3 Types of nodes in a Blockchain Network

In a blockchain network, each block consists of a block header and a block body. The block header stores metadata including a witness (such as a PoW or a vote), while the block body includes transaction data.

Accordingly, there are two parts in one block validation:
1) Metadata validation in the block header (PoW for example), which determines if a producer is qualified to create a new block;
2) Transaction verification in the block body, that ensures each transaction.

Full Nodes

A full node contains the current state and a full copy of the transaction history of the blockchain. It downloads and verify new transactions and blocks, broadcast the valid transactions and blocks to other nodes.

Full nodes secure a blockchain network. With full nodes’ validation, there is no need to have a trusted party.

Light Nodes

Light nodes download and verify the block header of every new block without transactions in the block body. Light nodes accept headers of the blocks verified by full nodes.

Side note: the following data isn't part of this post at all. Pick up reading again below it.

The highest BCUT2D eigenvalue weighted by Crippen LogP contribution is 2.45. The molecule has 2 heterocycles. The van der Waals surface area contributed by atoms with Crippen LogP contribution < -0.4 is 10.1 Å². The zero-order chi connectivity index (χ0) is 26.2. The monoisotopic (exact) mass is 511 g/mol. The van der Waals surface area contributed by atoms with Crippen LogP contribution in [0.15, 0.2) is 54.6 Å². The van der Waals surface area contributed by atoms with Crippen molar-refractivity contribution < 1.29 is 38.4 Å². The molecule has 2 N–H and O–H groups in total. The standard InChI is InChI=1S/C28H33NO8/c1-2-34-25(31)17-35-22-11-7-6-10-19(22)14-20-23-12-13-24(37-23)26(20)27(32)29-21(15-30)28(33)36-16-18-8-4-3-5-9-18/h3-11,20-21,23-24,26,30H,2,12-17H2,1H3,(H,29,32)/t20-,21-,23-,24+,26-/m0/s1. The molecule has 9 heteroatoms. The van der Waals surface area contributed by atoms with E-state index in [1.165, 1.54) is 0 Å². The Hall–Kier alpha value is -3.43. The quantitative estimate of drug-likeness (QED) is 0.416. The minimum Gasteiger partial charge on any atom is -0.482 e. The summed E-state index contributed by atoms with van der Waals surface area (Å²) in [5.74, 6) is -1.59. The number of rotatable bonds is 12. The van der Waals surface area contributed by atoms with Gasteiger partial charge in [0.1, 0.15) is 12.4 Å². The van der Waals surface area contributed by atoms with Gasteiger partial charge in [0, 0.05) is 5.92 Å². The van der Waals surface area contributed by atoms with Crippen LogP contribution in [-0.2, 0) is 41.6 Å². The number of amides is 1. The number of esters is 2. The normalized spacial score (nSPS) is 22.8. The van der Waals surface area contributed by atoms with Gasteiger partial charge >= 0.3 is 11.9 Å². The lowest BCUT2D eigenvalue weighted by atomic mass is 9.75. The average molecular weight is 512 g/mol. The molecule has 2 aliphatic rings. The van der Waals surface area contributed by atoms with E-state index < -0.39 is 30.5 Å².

PS: It is not entirely true for PoS chains, because it’s hard to know the newest validator set without having blockchain state first.

Light nodes are blind to transaction updates, they do not know the current state of the network so that they cannot check for double-spend attacks or state changes.

Block-Producing Nodes

Block-producing nodes package transactions and generate new blocks in a blockchain network. Block-producing nodes refer to their previous valid block(s), which called parent ( uncle ) block. They validate their parent blocks before generating new blocks.

They are also regarded as full nodes with different names in blockchains as follows:
“Miner/Mining pool” in Bitcoin and Ethereum;
“Delegator” in Bitshares;
“Producer” in EOS;
“Stakeholder” in Cardano;
“Validator” in Casper;
“Consensus node” in CITA.

We do call it a block-producing node when it is a bitcoin miner mining in a pool with the “getblocktemplate” protocol. It chooses transactions and generates them into a block without verification.

Conclusion

Block-producing nodes require more resources compared with the other two types of nodes, including CPU for PoW hashing or voting, disk, and network bandwidth. Hence it is challenging to run block-producing nodes, which tends to centralize their distribution.

It is easy to run a light node on a laptop or mobile phone, which only requires simple verification and occupies minimal space in the block. It benefits from the trust built by full nodes and block-producing nodes in a blockchain network.

Note

This is a brief intro of nodes, check the full article Don’t Trust, Verify from Jan Xie.

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